Baccarat Third Card Rule Explained

Baccarat is a simple, fast-paced game every casino enthusiast enjoys, partly due to its straightforward nature. The draw of the third card looks like the only complicated thing about baccarat, as it is confusing when it is drawn and when it is not. It might seem irrelevant, for the dealer runs the game from start to finish, but it is more enjoyable when you know what is happening.

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This article will examine the third-card rules in this game and tell you who gets the third card and when. You might be interested in knowing if the Player can be the only one to get the third card. Keep reading to find out.

Third Card Rules in Brief

The three rules are important to remember, coming one after another. If the Player’s total is 0-5, he draws a third card; otherwise, he stands. If he has 6 or more and has not drawn a card, the first rule applies to the Banker. If the Player draws another card, the Banker determines whether to draw or stand based on the Player’s total and third card.

If you remember the first two rules and use them in a live game, you could eventually become an expert in baccarat. However, it is only possible to become an ace if the third rule becomes second nature to you. When you put enough time into it, it is not that complicated, as you will see in the later sections.

Primary Baccarat Rules

Let us take a step back and cover the basic rules to make sure everything is clear. The two sides, the Player and the Banker, play against each other, and the side with a total closer to 9 wins. If the score is the same, it is a Tie, and you can play as either side, assuming the role of the Player or a Banker.

Faces do not bring points, while Aces count as 1. The other cards are worth their value, but the last digit counts if 2 numbers are present. For example, if the cards are 7 and 8, the total is 5, counting only the last digit. The best totals are 9 and 8, while the worst is 10, for it counts as zero. If they come from the first 2 cards, the totals of 8 and 9 are called a natural.

The Third Card Rule

It is important to make a difference and know when each side takes an extra card. When a Banker or a Player gets a natural, the other side is forbidden from taking another card. However, when it fails to happen, the Banker or the Player must draw the third card.

A Player will stand if he has a total from 6 to 9 and draw another card if the total is 0-5. On the other hand, the Banker has to look at the Player’s total and behave in the same way if the Player had 6 or more and did not draw the extra card. However, if the Player’s third card is on the table, a new set of rules comes in.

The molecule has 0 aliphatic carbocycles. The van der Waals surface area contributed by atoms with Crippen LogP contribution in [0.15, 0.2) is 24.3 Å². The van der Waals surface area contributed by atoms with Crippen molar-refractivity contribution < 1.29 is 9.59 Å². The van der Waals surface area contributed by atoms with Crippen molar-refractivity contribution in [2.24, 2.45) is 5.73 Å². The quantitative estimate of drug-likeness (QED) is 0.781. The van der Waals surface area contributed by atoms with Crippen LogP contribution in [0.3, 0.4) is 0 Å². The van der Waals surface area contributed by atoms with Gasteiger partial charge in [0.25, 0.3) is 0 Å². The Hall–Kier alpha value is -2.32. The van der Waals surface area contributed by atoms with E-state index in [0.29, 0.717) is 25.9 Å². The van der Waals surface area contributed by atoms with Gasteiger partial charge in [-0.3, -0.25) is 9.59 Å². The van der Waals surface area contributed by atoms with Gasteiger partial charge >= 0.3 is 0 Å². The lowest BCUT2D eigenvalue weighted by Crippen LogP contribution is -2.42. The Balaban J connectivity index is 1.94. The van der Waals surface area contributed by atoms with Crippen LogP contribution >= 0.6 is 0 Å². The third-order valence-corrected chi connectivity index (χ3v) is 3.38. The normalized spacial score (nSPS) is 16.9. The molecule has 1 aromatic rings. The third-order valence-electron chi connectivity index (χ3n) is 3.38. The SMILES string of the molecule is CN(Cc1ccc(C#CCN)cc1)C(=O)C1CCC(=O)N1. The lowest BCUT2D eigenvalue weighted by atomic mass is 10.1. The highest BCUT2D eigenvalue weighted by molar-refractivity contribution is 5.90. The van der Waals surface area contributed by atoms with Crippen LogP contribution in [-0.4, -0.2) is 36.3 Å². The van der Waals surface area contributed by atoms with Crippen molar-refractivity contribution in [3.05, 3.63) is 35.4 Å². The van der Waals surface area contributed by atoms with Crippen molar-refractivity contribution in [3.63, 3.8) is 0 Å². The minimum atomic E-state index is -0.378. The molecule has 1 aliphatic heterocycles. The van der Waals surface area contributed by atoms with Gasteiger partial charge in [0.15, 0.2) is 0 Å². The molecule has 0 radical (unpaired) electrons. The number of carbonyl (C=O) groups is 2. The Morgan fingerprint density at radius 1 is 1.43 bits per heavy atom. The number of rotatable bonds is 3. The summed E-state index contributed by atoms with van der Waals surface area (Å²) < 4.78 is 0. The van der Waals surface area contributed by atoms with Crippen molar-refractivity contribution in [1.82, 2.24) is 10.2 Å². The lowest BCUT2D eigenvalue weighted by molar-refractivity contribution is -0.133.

The Banker’s first two cards and the Player’s third card are used to determine the next move. If the Banker’s first two cards total 0-2, he always draws. If the Banker’s hand totals 3, another card is dealt unless the Player’s last card is 8. In addition, if the initial total is 4, the Banker’s third card is dealt if the Player has 2-7.

However, that is not all. If the total is 5, the third Player’s card should be 4-7 for another card to be drawn. If the Banker’s total is 6, he will take another card if the Player’s extra card is 6 or 7. Finally, if the Banker totals 8 or 9, he wins immediately if the Player does not match the total.

Third Card Rule Chart

Everything stated above makes a lot of sense if you have experience, but it might sound a bit overwhelming if you are still new. The handy little third-card chart can be used for reference, but it can only be used if the Player has three cards on the table. Based on the Player’s third card, the chart shows what the next move should be if you are the Banker.

The Importance of the Third Card Rule

The most common tip that beginners get when they start playing is that the Banker is better than the Player. It is true, even though Banker wagers pay a 5% fee on all payouts. The Banker has a better chance to win, with the odds being 45.8% vs 44.6%. 

The Tie counts as a Push, and the likelihood of the Banker winning is about 51:49. 

The 5% commission is not a big deal and contributes to a better RTP in the long run. To be precise, the Banker house edge is 1.04%, while the Player has 1.24%.

Why Does the Banker Wager Win More?

The Banker draws the third card only if necessary, and he has an unfavourable hand in comparison to the Player. The strength of the Banker’s hand depends on how strong the other side is. On the other hand, the Player has to draw regardless of the Banker’s hand, and the most likely value is 0. Due to the frequency and weakness of the face cards, the odds are not on the Player’s side.

For example, with a total of 5, the only cards to strengthen the Player’s hand are 1-4. Other alternatives do not do anything or make the hand even weaker. According to the statistics, it sounds a lot worse than it really is, with a house edge difference of barely 0.18%. Keep an eye on for more expert analyses and guides.

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